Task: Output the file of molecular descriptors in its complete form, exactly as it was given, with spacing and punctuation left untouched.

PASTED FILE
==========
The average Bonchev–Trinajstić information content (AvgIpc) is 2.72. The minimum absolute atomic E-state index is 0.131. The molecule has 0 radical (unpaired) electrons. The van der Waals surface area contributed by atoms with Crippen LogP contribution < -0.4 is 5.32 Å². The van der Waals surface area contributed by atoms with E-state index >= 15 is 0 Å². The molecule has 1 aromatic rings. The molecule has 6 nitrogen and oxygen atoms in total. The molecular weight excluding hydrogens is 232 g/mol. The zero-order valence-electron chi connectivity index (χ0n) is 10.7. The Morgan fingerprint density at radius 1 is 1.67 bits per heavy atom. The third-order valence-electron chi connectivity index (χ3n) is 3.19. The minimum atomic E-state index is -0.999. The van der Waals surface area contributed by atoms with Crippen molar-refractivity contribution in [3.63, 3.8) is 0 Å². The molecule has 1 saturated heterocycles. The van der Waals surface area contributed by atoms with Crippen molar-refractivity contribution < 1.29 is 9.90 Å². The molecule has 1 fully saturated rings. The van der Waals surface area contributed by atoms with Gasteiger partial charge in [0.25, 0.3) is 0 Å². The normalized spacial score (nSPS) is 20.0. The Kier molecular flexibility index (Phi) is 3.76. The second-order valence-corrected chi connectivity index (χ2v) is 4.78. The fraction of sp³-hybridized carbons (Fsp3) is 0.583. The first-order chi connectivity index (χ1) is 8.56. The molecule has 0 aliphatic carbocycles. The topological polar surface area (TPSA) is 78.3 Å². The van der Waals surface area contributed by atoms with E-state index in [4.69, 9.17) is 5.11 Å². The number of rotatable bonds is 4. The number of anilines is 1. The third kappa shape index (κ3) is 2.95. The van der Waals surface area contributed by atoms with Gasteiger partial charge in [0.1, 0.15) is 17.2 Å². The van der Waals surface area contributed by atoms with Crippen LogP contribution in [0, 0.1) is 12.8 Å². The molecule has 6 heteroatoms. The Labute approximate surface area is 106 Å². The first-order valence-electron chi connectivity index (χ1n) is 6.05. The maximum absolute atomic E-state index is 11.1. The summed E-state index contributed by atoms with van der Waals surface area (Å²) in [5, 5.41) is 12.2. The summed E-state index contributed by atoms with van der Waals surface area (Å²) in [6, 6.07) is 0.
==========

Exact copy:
The average Bonchev–Trinajstić information content (AvgIpc) is 2.72. The minimum absolute atomic E-state index is 0.131. The molecule has 0 radical (unpaired) electrons. The van der Waals surface area contributed by atoms with Crippen LogP contribution < -0.4 is 5.32 Å². The van der Waals surface area contributed by atoms with E-state index >= 15 is 0 Å². The molecule has 1 aromatic rings. The molecule has 6 nitrogen and oxygen atoms in total. The molecular weight excluding hydrogens is 232 g/mol. The zero-order valence-electron chi connectivity index (χ0n) is 10.7. The Morgan fingerprint density at radius 1 is 1.67 bits per heavy atom. The third-order valence-electron chi connectivity index (χ3n) is 3.19. The minimum atomic E-state index is -0.999. The van der Waals surface area contributed by atoms with Crippen molar-refractivity contribution in [3.63, 3.8) is 0 Å². The molecule has 1 saturated heterocycles. The van der Waals surface area contributed by atoms with Crippen molar-refractivity contribution < 1.29 is 9.90 Å². The molecule has 1 fully saturated rings. The van der Waals surface area contributed by atoms with Gasteiger partial charge in [0.25, 0.3) is 0 Å². The normalized spacial score (nSPS) is 20.0. The Kier molecular flexibility index (Phi) is 3.76. The second-order valence-corrected chi connectivity index (χ2v) is 4.78. The fraction of sp³-hybridized carbons (Fsp3) is 0.583. The first-order chi connectivity index (χ1) is 8.56. The molecule has 0 aliphatic carbocycles. The topological polar surface area (TPSA) is 78.3 Å². The van der Waals surface area contributed by atoms with E-state index in [4.69, 9.17) is 5.11 Å². The number of rotatable bonds is 4. The number of anilines is 1. The third kappa shape index (κ3) is 2.95. The van der Waals surface area contributed by atoms with Gasteiger partial charge in [0.1, 0.15) is 17.2 Å². The van der Waals surface area contributed by atoms with Crippen LogP contribution in [0, 0.1) is 12.8 Å². The molecule has 6 heteroatoms. The Labute approximate surface area is 106 Å². The first-order valence-electron chi connectivity index (χ1n) is 6.05. The maximum absolute atomic E-state index is 11.1. The summed E-state index contributed by atoms with van der Waals surface area (Å²) in [5, 5.41) is 12.2. The summed E-state index contributed by atoms with van der Waals surface area (Å²) in [6, 6.07) is 0.